Espresso Machine Recalled: Not a Whole Latte Love

In a prior post, I extolled the virtues of coffee, both as a close companion and a healthy dietary component. Another friend—a human of the non-coffee-drinking genus – recently won an espresso machine, and she gave it to my wife. The device now sits prominently on our kitchen counter looking rather judgmentally at the every-day coffee maker. I imagine that the two trade sardonic barbs when alone, each deriding the other for her seemingly limited functionality: the age-old “I’m for special occasions” vs. “I’m for daily use” controversy. I love the newborn as much as I do her older sibling because each makes my family happy in her own way. Neither seems particularly reassured by my reassurances.

Now, my firm handles products liability cases, many of which involve defective household appliances (juicers, blenders, microwaves, etc.) But I don’t quite know what we would do if presented with an allegedly hazardous coffee machine (espresso or regular). Skeptical as I am that anything that delivers such a wonderful elixir could meet the legal definition of a “defective product,” it would probably be easier for me to defend rather than to prosecute the seller.

Take the PREMIUM® espresso maker, for example.  Recently, the Precision Trading Corporation of Miami, Florida, received a report that a consumer sustained burns to her arm when the cap unexpectedly released steam from the espresso maker.  Whether the machine is a defective product or not may be determined through litigation.  But in the meantime, the company recalled some 4,700 units noting that: 1) the filler cap at the top can crack and allow steam to escape, posing a risk of burns to the user; and 2) the cap can pop off unexpectedly as a result of pressure buildup, posing a risk of injury to a bystander. The recall involves the four-cup model (number PEM585 and product date code “0914” or “1114”), that was manufactured in China in September 2014 and November 2014 and sold between November 2014 and February 2015. The Premium logo is printed on the bottom front of the espresso maker. Espresso makers with “2015” marked on the cap are not included in this recall.  The company has encouraged consumers to visit its website at www.premiumus.com and click on Recall Information for more information.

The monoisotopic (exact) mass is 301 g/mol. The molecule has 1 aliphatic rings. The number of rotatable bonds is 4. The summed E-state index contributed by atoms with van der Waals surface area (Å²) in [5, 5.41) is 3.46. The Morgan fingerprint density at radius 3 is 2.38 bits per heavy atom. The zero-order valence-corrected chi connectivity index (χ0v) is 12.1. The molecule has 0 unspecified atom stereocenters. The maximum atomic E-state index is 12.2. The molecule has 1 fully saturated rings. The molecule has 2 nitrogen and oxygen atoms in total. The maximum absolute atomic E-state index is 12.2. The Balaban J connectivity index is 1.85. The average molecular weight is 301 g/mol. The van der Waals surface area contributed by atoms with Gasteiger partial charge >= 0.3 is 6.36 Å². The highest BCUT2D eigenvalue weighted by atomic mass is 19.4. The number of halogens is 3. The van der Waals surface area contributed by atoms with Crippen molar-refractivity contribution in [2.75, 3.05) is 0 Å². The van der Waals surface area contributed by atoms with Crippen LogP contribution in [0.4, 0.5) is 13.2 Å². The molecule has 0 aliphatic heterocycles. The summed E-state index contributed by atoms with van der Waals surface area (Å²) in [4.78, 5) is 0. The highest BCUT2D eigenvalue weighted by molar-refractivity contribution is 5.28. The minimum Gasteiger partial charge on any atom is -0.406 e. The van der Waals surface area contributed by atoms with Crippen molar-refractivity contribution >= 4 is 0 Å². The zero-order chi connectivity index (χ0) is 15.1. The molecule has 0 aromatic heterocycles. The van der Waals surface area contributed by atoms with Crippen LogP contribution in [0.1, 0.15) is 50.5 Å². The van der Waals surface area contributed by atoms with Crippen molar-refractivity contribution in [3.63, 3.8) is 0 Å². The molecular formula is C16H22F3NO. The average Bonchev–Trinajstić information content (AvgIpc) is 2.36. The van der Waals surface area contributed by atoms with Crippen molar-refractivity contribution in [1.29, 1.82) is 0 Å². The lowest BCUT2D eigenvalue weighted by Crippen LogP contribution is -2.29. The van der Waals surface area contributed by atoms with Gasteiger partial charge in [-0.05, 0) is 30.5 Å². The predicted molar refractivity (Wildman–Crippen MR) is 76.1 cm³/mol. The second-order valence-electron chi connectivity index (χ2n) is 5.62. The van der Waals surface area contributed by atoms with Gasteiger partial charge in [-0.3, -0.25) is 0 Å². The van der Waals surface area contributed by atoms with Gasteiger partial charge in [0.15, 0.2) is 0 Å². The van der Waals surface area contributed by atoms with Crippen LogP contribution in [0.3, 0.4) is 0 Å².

When I get home tonight, I will check the label on my espresso machine.  I’m hoping it’s not a Premium machine, just in case it is a defective product.  Not for safety sake, mind you.  I just don’t want to give the daily machine something else to crow about.

An Un-Safety Gate

A father of three and an owner of several canines, I am no stranger to safety gates. Whether to keep toddlers off the stairs or pups off the couch, my wife and I have purchased and have given away innumerable such devices over the past 25 years.  Some were plastic with lift gates, some wood which accordianed, but we bought and installed them all.  The children are on their own now and some of the dogs have departed.  But our walls still bear the scars of affixation, a daily attestation to the role they played in supporting those marvelous gates and keeping our loved ones safe and our furniture soil-free.